In this article, we’ll look at the full suite of AWS cloud compliance tools and talk about how you can leverage them to be fully compliant with your desired certification.
The bigger and older the enterprise is, the less capable it is to change when new trends in business arise and dictate the change itself. This particularly holds true for IT. Over the past decade, we’ve seen smaller startups or new companies become industry leaders (such as Netflix or Airbnb) by fully embracing the power of cloud from the start.
Meanwhile, various banks, financial institutions, healthcare, and insurance conglomerates haven’t got there. So what has gotten in their way?
We could argue that costs are an obstacle. But since such companies spend millions or billions of dollars on their data center presence, this is hardly the case.
Could it be security concerns? Yes and no. Cloud is an unknown territory for most enterprises, but financial, banking, healthcare and insurance institutions have a more than skilled engineering force that could tackle cloud security challenges in a reasonable time.
So what was that ultimate hurdle that was preventing these sensitive business verticals to migrate their on-premise workloads to cloud?
Compliance standards, such as PCI-DSS, HIPAA–and as of 2018–the notorious GDPR.
Major public cloud providers have worked around the clock to offer top-notch security and obtain all possible compliance standards and tailor them around their shared responsibility model. But the issue is that many enterprises whose business goals are completely shaped by compliance certification still prefer to keep their important data on premise or deploy and administer their systems and applications.
The number of such enterprises is getting smaller by the day, and the options that cloud providers offer to enterprises to achieve and maintain various compliance standards are getting more advanced with each new “compliance-helping” service introduced.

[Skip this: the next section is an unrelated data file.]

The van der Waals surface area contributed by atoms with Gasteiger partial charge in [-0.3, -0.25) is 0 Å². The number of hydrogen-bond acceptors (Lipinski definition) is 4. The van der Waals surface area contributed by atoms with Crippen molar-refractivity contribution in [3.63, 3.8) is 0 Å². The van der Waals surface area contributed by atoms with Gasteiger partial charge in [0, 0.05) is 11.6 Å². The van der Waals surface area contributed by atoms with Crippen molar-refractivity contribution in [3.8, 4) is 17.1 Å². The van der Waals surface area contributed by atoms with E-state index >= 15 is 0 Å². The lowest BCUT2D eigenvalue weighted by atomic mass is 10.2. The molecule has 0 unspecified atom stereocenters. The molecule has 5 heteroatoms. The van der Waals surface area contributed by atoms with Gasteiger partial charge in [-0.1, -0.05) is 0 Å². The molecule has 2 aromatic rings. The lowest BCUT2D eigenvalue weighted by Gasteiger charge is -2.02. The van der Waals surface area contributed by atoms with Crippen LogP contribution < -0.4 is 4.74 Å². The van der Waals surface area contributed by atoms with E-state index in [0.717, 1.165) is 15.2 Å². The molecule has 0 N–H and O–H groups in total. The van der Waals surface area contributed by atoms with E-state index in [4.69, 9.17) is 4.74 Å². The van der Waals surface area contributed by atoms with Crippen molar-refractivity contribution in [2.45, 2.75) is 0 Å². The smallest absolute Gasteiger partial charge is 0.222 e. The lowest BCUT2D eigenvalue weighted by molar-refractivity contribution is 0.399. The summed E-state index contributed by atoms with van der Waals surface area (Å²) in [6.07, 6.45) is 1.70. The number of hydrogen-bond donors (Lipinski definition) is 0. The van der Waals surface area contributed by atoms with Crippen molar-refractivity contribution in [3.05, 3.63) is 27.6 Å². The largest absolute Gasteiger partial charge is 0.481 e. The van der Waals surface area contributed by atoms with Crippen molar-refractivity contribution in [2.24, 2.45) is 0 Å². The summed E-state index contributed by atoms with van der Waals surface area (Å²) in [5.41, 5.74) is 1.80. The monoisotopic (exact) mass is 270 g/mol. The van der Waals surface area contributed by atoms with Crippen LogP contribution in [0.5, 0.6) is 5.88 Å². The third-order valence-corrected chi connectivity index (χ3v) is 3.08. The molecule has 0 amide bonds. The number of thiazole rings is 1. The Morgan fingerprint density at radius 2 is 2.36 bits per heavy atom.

On-premise vs. cloud compliance: are there any real differences?
When you’re gearing towards a certain compliance certification as a company, and your IT presence relies on data center presence, most of the work required to obtain such compliance standard is up to your IT engineers. The only “outsourced” part is the physical security of the data center. This security is the task of the company leasing you the rack space, that is, unless you’re managing your own data centers.
Everything else should be covered by a clear plan, designed by your security team and implemented by several different IT divisions, such as network, systems, storage, databases, applications and so on.And for your company to be compliant as a whole, you need to have efficient collaboration between different teams, supervised by a security company. Click To Tweet
Each compliance standard has specifications for its respective area. And for your company to be compliant as a whole, you need to have efficient collaboration between different teams, supervised by a security company.
Let’s explain this on a specific example.
For years, your company has been providing physical retail services, but now they’ve decided that it is time to implement online purchasing.
To enable the processing of credit cards online, the company would like to be PCI-DSS certified. The web application that will offer a catalog of products to online users will be maintained locally, in the company’s data centers. Meanwhile, the IT security team has been tasked to design a strategy on how to achieve PCI-DSS certification. So, what are the components that need to be included and secured in this case?
First, it’s physical security and physical access to servers, network and storage devices that will process, store and route customer data through internal network and out to the Internet.
Then, the application should be hosted on fully redundant and highly available hardware, meaning you will need to have a DR location and sufficient hardware on both sites.
As for the software layer, we would need to secure OS hosting the application, the application itself and all components (web server, application server, database, specific version of client and server-side scripting languages).
And finally, we would need to have specific controls in place on how to monitor the application when in production, as well as to continuously analyze and inspect all traffic and user behavior on the site.
And this is just a brief overview of what’s needed. The entire list of all required controls dictated by a specific compliance standard can be several hundred pages long, which then your IT engineers should read, completely understand and implement.
When it comes to deploying a similar application to the cloud, the work related to achieving the compliance status is somewhat easier.